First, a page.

(1896-1956) German journalist and author of popular fiction for Young Adult readers, two of whose astronautical novels were published in Hugo Gernsback's Science Wonder Quarterly (see Wonder Stories Quarterly). These were Der Schuß ins All: Ein Roman von morgen (1924 Münchner Illustrierte Presse; 1925; trans Francis Currier Fall 1929 Science Wonder Quarterly as "The Shot into Infinity"; book form also as The Shot into Infinity 1975) and its sequel, Der Stein vom Mond: Kosmicher Roman (1926 trans Francis Currier, Spring 1930 Science Wonder Quarterly as "The Stone from the Moon"), which features an advanced Space Station adjacent to a giant mirror serving to focus solar energy to Earth. Gail was a member of the German Interplanetary Society, and acquainted with Hermann Oberth and other early German researchers into the possibility of space flight; the sequel is comparatively harum-scarum, but Der Schuß ins All – in the course of proselytizing for the Interplanetary Society's version of the future – achieves a technical realism unusual for the time. Hans Hardts Mondfahrt: Eines abenteuerliche Erzählung (1928; trans anon as By Rocket to the Moon: The Story of Hans Hardt's Miraculous Flight 1930) is also a juvenile, and features the discovery of Atlantis on the Moon. [JC]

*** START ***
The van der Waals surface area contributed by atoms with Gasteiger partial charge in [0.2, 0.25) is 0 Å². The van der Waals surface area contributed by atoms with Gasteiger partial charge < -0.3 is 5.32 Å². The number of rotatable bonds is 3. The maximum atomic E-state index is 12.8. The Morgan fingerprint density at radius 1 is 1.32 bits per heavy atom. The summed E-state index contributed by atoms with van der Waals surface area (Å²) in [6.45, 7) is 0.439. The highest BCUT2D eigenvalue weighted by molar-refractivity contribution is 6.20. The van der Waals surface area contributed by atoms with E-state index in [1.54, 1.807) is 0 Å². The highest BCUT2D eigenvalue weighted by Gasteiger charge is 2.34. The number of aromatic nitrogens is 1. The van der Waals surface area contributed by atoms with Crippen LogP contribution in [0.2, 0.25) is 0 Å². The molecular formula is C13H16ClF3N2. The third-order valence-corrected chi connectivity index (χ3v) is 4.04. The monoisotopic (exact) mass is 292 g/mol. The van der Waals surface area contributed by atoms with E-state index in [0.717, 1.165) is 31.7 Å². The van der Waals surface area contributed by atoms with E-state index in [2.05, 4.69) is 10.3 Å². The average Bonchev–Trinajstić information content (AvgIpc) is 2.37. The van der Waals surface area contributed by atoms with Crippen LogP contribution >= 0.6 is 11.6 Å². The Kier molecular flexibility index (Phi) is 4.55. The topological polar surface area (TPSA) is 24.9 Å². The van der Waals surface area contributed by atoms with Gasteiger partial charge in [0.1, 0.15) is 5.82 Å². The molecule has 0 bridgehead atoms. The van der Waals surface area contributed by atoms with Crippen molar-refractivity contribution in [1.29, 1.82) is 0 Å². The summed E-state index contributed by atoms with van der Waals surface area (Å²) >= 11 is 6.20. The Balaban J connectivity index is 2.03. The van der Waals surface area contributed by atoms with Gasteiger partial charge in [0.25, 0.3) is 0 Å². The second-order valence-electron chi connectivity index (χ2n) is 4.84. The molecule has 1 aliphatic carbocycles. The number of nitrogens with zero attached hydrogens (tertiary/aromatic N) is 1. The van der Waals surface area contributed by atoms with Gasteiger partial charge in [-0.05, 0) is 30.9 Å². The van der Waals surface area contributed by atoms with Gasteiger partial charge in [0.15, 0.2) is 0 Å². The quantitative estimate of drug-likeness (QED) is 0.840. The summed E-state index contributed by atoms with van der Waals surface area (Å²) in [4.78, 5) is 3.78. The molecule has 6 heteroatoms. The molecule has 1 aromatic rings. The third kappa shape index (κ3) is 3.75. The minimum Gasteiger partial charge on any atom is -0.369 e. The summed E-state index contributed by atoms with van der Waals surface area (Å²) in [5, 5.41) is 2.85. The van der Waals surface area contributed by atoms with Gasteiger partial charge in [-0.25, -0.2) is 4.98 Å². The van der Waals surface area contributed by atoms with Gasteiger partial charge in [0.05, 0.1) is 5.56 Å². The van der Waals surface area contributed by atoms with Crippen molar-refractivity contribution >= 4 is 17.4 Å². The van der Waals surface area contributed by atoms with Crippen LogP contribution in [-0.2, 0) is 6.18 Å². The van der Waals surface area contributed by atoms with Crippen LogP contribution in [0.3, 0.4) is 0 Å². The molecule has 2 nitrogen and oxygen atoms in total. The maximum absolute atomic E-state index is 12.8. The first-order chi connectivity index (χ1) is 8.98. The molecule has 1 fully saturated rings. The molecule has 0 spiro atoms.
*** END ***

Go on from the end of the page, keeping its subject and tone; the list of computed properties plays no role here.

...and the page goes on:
see also: Germany; Spaceships.
Otto Willi Gail
born Gunzenhausen, Bavaria: 18 July 1896
died Munich, Germany: 29 March 1956
nonfiction (highly selected)
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